Pentagon Will Seek Cybersecurity Partners in Industry and Academia

By Eric Beidel
The Pentagon is emerging as the go-to agency for defending U.S. computer networks from cyberattacks. But as the threats become more complex and unpredictable, the Defense Department will be seeking closer alliances with academia and industry, where much of the cybersecurity expertise resides.
“We’re seeing so much activity out there from so many actors,” Bob Butler, deputy assistant defense secretary for cyberpolicy, told reporters at a breakfast meeting in Washington, D.C. “There are nation states, militant groups, a whole lot of other organizations … People everyday find a new way to use the Internet.”
The Defense Department recently took part in Cyber Storm III, an exercise to test the U.S. response to a large-scale cyberattack on critical infrastructure. “The DoD had a role, but it wasn’t the lead role,” Butler noted. The drill included participants from seven U.S. government departments, 12 other countries, and 60 private companies.
Pentagon officials recently brought up the idea of creating a secure network to protect infrastructure such as the nation’s power grids, communications systems and financial markets, all of which rely on the Internet to operate.
“DoD’s focus is about getting into the mix,” Butler said. A proposal to shield government data in a “” environment is just one option to deal with the threat.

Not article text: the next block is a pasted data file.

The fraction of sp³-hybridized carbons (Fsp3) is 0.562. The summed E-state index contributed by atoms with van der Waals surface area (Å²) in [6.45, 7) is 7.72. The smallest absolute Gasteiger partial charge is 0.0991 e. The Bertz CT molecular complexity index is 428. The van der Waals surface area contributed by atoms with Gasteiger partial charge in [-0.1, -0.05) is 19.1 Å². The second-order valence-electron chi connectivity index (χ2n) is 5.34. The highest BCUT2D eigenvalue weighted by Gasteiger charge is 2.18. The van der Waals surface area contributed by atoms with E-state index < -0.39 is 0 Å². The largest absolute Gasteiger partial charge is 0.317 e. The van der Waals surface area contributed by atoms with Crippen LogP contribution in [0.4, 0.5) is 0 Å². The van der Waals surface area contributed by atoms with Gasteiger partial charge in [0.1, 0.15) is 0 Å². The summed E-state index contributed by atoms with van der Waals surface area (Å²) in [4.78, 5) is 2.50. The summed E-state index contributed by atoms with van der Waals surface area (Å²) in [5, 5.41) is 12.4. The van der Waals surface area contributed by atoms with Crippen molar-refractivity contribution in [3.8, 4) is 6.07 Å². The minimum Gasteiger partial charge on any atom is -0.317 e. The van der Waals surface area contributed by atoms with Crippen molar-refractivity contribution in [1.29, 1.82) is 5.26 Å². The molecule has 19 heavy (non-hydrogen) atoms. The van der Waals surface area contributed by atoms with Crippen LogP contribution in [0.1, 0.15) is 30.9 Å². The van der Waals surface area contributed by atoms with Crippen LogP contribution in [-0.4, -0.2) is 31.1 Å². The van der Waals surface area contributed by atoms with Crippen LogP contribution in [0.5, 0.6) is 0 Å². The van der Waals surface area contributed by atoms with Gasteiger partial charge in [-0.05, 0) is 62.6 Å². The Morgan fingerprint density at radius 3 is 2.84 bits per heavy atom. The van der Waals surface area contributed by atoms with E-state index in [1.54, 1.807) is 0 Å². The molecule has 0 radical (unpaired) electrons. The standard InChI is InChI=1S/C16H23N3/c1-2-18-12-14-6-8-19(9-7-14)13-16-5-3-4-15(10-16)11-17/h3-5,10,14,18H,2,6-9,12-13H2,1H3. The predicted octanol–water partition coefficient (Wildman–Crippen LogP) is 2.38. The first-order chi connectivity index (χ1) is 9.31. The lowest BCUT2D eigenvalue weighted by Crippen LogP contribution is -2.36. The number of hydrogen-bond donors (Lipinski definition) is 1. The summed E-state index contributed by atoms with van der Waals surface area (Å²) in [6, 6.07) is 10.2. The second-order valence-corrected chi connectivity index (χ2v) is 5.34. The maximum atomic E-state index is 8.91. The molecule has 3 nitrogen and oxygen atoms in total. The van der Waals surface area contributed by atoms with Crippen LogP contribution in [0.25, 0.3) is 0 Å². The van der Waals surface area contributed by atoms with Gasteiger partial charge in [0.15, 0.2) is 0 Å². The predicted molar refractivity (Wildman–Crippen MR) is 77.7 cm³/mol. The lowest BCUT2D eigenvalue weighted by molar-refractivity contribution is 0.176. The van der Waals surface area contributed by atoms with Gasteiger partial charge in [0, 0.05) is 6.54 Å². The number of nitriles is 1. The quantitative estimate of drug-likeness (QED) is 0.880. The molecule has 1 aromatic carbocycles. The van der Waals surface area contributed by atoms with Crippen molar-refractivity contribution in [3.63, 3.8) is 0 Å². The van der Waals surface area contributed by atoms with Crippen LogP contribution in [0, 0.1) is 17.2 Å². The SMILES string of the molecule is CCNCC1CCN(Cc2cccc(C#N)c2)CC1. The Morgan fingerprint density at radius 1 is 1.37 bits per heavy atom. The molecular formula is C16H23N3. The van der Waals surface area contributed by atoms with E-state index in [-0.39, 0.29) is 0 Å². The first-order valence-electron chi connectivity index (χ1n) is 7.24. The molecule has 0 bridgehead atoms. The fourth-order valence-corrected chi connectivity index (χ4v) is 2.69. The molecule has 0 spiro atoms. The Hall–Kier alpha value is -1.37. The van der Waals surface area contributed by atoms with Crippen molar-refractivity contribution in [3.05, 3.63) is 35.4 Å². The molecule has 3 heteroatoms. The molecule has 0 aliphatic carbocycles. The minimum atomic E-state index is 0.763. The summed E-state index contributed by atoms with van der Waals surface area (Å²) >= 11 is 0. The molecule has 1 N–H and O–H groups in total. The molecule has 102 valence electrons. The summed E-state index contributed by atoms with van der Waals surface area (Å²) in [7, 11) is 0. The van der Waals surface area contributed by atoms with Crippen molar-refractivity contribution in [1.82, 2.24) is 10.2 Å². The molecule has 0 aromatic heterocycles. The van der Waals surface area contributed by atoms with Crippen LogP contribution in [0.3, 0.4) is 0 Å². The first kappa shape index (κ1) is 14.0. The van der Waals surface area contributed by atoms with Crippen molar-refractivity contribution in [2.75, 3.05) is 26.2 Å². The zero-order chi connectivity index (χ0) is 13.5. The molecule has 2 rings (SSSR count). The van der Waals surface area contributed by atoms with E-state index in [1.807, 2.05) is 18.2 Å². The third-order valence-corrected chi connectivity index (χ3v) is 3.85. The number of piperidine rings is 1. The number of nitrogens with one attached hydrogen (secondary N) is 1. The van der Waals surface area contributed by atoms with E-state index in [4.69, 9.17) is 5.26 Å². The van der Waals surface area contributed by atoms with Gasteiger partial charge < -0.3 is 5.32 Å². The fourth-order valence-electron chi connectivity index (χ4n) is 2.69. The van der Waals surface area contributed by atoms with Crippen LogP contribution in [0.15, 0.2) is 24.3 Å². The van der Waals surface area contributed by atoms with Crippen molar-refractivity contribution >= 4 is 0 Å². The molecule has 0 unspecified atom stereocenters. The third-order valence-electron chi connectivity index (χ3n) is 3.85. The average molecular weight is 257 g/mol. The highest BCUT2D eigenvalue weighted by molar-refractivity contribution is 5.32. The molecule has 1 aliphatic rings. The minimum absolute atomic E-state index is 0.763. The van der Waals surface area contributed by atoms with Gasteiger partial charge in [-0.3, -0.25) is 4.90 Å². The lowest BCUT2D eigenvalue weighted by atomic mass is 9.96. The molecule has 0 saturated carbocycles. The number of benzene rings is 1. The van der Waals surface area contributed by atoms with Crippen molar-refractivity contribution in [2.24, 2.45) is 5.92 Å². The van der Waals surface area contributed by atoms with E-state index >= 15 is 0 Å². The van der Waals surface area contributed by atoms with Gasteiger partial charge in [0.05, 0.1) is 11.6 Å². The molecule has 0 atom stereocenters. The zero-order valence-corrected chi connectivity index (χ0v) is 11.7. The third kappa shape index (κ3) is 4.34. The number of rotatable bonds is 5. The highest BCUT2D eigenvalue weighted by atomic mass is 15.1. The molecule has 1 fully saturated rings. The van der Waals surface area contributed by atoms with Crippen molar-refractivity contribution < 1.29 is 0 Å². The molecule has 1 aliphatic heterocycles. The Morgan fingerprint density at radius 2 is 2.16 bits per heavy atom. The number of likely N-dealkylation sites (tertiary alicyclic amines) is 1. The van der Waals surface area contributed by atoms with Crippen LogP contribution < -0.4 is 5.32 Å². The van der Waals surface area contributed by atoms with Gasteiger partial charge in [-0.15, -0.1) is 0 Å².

Some academic institutions are eager to participate.
The Georgia Tech Research Institute this month created a research laboratory that will aid the military with ideas and, maybe, weapons for cyberwar — whatever that might be.
“DoD doesn’t really have a definition for what a cyberwarrior is,” said Bo Rotoloni, acting director of the Cyber Technology and Information Security Laboratory. “What duties and skills would a cyberwarrior have? What tools would he use? You can’t project power [in cyberspace] the way you can by putting an [aircraft] carrier out there.”
Georgia Tech’s cyberlab aims to help the Defense Department define these things and develop a sound “mission-focused cyberdefense,” Rotoloni said.
Researchers in the lab will pursue opportunities with the Pentagon and Department of Homeland Security, as well as local, state and foreign governments. The lab consists of three divisions, one of which focuses on countering adversary information networks.
This division will investigate scenarios of offensive operations in cyberspace, something that military leaders have been reluctant to discuss openly. Researchers at the lab are developing techniques to simulate hostile intrusion attempts into networks. They also have created a program called Spider Sense, which crawls the Internet and automatically exploits websites.
Two of the biggest challenges, Butler said, are determining who is responsible for a cyberattack and who will respond.
“There is no return mail address” attached to an attack, he said. Further, Butler added, the Defense Department is still hashing out with other agencies who has the authority to do what when malicious activity occurs.
Butler said the Defense Department is expected to unveil a new national strategy for cybersecurity operations by year’s end.

Topics: Business Trends, Doing Business with the Government, Partnering, C4ISR, Cybersecurity

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